There isn’t any sex in this younger version, but a lot of purple prose nevertheless, replete with breathless longing, bulging muscles, tight, lean bodies, and an eventual kiss that was “hard, hot, and full of promises.” While no one claims Didi is a “Cinder-fucking-ella” she clearly is, and analogously, Caleb finds about Didi that “[e]ven the way she ate a fucking burger fascinated him.”

As for Didi’s past, she isn’t a prostitute, but something perhaps just as shameful - at least as far as Caleb’s father is concerned: Didi is bipolar. [Um, gosh - how can one even come up with a comment on that "equivalency"?]

Unfortunately, a movie version would have helped. We could have seen events unfold instead of reading bad prose descriptions of them, such as “Curses and giggles abounded.”

Then there is the inevitable nod to Jane Eyre: “It was as if an invisible string bound her heart to his, and no matter what happened nothing could cut the connection between them.” Too bad Charlotte Brontë never got royalties for that concept.

Evaluation: For teens not having been exposed to “Pretty Woman,” this modern YA combo of “Cinderella” and “My Fair Lady” may have broad appeal, but I was sorely disappointed at the quality (or lack thereof) of the writing. ( )
1 vote nbmars | Aug 26, 2016 |
I'm so glad everything worked out in the end! ( )
  kt_traas | Jun 17, 2016 |
I was so excited to read this story, but someone told me they didn’t like it and my excitement plummeted to the ground. Turns out, I ended up enjoying it a lot! It was a fast-paced contemporary with a bit of an insight to a specific mental illness.

Caleb wants to take a gap year and only travel with his cousin around Europe. His plans are cut short when his dad tells him he has to go to college because Caleb almost made his dad lose a client. Fortunately, his father tells him he could still take the gap year if he works as an intern at his father’s office and attends all of the events from his job. But Caleb is eye-candy for every girl and in order to keep them away, he needs a girlfriend…or rather a fake girlfriend.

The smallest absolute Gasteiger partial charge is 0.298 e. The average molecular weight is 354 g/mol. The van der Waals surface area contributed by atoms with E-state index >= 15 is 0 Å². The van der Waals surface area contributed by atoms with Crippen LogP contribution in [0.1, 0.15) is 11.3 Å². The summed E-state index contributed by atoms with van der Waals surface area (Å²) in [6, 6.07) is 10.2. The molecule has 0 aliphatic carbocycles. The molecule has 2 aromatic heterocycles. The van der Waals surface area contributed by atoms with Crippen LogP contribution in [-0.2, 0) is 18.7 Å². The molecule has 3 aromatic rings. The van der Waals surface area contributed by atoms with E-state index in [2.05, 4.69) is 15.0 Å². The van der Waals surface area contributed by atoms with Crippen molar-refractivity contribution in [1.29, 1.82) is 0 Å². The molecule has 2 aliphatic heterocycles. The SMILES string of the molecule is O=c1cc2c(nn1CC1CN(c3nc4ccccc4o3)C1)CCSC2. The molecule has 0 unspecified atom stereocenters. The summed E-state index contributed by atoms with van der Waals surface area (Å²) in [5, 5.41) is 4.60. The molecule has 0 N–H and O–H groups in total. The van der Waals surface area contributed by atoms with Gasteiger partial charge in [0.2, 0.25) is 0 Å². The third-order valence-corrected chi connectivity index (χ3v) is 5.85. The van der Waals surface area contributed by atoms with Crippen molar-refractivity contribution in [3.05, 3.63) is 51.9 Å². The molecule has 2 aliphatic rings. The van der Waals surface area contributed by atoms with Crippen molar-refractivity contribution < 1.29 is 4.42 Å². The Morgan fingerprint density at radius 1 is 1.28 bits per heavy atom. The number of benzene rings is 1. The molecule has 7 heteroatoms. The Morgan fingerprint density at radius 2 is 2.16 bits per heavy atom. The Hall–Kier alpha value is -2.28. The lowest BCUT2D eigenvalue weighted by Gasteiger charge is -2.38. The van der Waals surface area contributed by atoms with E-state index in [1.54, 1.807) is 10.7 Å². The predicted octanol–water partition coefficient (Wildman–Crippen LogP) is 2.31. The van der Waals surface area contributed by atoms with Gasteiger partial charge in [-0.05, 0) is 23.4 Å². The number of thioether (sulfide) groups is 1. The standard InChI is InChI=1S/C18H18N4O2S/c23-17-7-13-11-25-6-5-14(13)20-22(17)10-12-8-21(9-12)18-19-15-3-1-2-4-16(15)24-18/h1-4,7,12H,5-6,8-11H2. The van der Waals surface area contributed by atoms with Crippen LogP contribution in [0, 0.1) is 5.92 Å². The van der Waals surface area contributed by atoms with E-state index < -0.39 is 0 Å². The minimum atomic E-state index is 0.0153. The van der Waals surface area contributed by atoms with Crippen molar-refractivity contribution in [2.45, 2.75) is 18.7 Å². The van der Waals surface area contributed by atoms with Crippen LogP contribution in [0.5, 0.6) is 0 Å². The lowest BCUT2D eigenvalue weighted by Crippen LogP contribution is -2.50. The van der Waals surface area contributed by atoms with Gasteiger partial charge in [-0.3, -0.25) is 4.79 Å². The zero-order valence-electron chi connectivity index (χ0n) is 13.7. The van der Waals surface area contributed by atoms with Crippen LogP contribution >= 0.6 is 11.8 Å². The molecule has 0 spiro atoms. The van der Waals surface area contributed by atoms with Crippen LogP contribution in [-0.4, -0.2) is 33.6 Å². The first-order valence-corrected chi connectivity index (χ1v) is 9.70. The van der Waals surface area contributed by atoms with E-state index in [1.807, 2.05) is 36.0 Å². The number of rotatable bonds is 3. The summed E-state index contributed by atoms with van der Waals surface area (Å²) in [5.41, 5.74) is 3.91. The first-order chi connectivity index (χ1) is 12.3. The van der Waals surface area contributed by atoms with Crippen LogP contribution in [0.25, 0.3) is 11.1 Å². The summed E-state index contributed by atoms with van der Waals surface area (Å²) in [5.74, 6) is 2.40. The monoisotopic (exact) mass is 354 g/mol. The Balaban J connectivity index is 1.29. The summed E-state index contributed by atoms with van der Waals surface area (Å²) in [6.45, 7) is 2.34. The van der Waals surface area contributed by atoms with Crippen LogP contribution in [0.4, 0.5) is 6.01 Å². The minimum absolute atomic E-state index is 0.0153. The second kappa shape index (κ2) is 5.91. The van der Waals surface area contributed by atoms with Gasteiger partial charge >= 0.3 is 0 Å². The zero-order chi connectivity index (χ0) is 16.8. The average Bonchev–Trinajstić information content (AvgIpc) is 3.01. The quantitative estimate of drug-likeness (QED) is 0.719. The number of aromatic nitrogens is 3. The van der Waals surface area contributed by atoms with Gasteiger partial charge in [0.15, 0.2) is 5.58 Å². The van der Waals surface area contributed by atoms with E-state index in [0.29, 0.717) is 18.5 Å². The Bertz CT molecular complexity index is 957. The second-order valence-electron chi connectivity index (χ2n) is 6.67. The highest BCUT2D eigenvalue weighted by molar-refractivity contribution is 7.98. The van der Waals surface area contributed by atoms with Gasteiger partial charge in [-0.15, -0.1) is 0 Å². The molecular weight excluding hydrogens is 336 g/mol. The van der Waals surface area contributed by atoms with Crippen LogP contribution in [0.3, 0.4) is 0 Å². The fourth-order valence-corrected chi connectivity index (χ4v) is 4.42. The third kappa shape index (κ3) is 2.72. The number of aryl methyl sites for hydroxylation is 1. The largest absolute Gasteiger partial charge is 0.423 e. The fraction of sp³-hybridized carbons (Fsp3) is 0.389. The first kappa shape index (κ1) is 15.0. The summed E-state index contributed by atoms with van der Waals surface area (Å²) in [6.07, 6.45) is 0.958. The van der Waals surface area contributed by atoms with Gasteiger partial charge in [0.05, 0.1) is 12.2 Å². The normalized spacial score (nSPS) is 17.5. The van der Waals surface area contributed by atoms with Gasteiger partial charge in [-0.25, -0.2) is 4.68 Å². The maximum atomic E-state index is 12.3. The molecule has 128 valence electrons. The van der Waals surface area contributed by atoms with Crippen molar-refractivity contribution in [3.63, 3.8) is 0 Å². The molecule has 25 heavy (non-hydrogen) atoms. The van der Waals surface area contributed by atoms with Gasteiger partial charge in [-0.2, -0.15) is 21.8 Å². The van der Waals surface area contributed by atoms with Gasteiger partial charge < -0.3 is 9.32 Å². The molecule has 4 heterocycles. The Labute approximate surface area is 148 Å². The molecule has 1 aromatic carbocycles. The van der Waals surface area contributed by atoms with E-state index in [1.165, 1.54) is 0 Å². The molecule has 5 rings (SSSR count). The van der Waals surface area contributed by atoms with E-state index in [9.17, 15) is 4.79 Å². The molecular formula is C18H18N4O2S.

I was surprised by Didi’s disorder. It’s rare to read about mental health in YA’s and the reality is, they should be talked about. I think the disorder was down-played and didn’t give that much information but enough to make the reader search for more. Being a Psychology major, I always pay attention to every detail that’s mentioned of a disorder/syndrome in a book. I was happy to read that the author explained the episodes that occur in a person with this mental illness.

Didi appears like such a normal person, it’s not even funny. And that’s a mistake we make a lot. We think, “Oh, a person with a disorder is recognizable.” *buzzer sound* Incorrect, ladies and gents. Caleb spent a lot of time with Didi and he never knew she had a disorder and that’s how it is in real life, unfortunately. To him, she was being a woman or he would blame himself for upsetting her. When he found out about her disorder, he was in shock to put it mildly. But I really think he handled the situation very well so kudos to Caleb!

Despite it all, I loved Didi so much. She would say what was on her mind without a second thought. She was so much fun! The whole story was very fun to read. Didi and Caleb were so cute together. Caleb was so smitten with Didi and he didn’t even realize it! Reading about him wanting to spend with her and wanting to make her happy made me all kinds of giddy and I was so rooting for him to get the girl! A secondary character I absolutely loved was Nathan and guess what? He’s getting his own story in No Holding Back!

Overall, I really enjoyed it this story! It went by so fast though and I wish I had more time with the characters to get more connected with them but it was still a very entertaining story.
Review can be found on Latte Nights Reviews:
https://lattenightsreviews.com/arc-review-no-love-allowed/ ( )
  GenGenBookBlog | Jun 6, 2016 |